[1] article is free, no paywall.


Prisoners’ Dilemma: CFOs Want Simple Tax Code But Get Complicated Mess

In Corporate Taxes, Flat Tax, Income Tax Rates, Lobbying, Prisoner's Dilemma, Tax Breaks on November 6, 2011 at 1:01 am

A new Duke University/CFO Magazine survey found the vast majority of CFOs would be willing to give up all tax breaks in exchange for a flatter, simpler tax code at a lower rate.  

“Showing their frustration with the complexity of the tax code and the time and money they spend to comply, 71% of CFOs say they’d be willing to give up all existing exemptions and credits in return for a reduction in the overall corporate rate — even though they might not come out ahead on their tax bill. Another 17% say they’d forgo exemptions for a lower rate because they believe their companies would end up paying less in taxes than they do today.”  Forty-eight percent agreed the corporate tax system in the U.S. is “seriously flawed and needs a complete overhaul.” [1]

If the majority of CFOs want a flat tax, why do we have the world’s most convoluted tax code?  Why does the tax code increase in complexity each year? 

(1) One reason is politicians offering up new tax breaks for every conceivable problem.  Many of today’s tax breaks reflect societal goals such as increasing energy efficiency, encouraging R&D spending, helping American farmers, assisting exporters, operating businesses in economically depressed areas and employing more Americans.  Some of the goals are noble, but each attempt at changing corporate behavior through the tax code adds to the complexity and means some clever companies (e.g. GE) will use so many of these tax loopholes they pay little, if any, tax.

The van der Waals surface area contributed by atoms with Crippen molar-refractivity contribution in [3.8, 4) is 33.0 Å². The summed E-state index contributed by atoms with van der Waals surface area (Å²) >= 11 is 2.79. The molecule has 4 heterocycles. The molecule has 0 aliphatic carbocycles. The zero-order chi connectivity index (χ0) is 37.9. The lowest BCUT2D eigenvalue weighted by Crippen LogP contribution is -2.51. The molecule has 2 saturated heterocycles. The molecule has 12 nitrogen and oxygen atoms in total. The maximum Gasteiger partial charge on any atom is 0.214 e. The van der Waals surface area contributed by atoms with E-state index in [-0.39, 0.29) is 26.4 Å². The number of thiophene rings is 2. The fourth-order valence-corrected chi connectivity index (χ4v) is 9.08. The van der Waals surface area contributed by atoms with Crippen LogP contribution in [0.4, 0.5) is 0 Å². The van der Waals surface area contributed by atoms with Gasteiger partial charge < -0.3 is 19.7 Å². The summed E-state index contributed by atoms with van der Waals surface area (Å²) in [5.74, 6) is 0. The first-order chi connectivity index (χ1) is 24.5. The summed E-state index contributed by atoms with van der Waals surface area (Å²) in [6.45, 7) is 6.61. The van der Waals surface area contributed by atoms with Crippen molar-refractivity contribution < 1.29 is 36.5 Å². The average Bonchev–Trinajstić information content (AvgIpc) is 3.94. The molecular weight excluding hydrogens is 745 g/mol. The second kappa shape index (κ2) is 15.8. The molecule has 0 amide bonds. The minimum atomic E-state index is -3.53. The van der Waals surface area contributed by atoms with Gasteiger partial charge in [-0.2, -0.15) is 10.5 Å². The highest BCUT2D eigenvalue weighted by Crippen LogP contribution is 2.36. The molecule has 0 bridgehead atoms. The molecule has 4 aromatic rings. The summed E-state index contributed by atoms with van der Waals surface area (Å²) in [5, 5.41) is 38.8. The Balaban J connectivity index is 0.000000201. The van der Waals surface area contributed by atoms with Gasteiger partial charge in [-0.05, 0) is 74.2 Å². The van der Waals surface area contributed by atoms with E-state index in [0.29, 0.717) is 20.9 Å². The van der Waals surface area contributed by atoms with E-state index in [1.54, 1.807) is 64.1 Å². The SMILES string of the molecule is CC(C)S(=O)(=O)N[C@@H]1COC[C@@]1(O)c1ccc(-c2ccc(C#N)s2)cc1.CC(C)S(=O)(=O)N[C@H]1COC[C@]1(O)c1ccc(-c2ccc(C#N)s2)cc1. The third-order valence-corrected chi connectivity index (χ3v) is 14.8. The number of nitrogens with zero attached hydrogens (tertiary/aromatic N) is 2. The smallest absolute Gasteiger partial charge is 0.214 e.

(2) The Prisoners’ Dilemma (“PD”) may help us understand why companies lobby for tax code loopholes even when they know a flat system would be better. 

In the classic PD game [2], two accomplices are arrested, but the police do not possess enough information for a conviction. The police separate the two men and the police offer each prisoner a similar deal:  if one testifies against his partner while his partner remains silent, the betrayer goes free.  The betrayed prisoner then serves a one-year sentence.

If both prisoners remain silent, the police simply have insufficient evidence and each prisoner will only serve one month in jail on a minor charge.   But, if both prisoners independently betray the other, the police then have evidence to convict both, earning each a three-month term.